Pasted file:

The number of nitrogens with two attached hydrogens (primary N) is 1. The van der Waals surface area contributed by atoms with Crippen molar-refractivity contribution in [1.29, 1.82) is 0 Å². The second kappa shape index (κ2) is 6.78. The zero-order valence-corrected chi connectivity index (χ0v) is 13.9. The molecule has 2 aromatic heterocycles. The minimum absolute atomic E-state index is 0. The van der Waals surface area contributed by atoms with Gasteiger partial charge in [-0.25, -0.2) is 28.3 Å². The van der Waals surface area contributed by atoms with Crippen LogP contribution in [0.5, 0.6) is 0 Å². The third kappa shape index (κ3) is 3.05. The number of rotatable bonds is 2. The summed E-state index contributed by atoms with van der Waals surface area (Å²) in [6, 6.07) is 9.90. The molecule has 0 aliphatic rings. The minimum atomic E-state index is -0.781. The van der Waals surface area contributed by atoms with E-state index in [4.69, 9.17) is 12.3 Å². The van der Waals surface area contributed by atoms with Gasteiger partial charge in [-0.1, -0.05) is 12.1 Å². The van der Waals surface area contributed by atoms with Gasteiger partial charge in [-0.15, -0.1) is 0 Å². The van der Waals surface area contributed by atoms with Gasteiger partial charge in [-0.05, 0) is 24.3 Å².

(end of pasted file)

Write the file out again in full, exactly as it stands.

The number of nitrogens with two attached hydrogens (primary N) is 1. The van der Waals surface area contributed by atoms with Crippen molar-refractivity contribution in [1.29, 1.82) is 0 Å². The second kappa shape index (κ2) is 6.78. The zero-order valence-corrected chi connectivity index (χ0v) is 13.9. The molecule has 2 aromatic heterocycles. The minimum absolute atomic E-state index is 0. The van der Waals surface area contributed by atoms with Gasteiger partial charge in [-0.25, -0.2) is 28.3 Å². The van der Waals surface area contributed by atoms with Crippen LogP contribution in [0.5, 0.6) is 0 Å². The third kappa shape index (κ3) is 3.05. The number of rotatable bonds is 2. The summed E-state index contributed by atoms with van der Waals surface area (Å²) in [6, 6.07) is 9.90. The molecule has 0 aliphatic rings. The minimum atomic E-state index is -0.781. The van der Waals surface area contributed by atoms with E-state index in [4.69, 9.17) is 12.3 Å². The van der Waals surface area contributed by atoms with Gasteiger partial charge in [-0.1, -0.05) is 12.1 Å². The van der Waals surface area contributed by atoms with Gasteiger partial charge in [-0.15, -0.1) is 0 Å². The van der Waals surface area contributed by atoms with Gasteiger partial charge in [-0.05, 0) is 24.3 Å².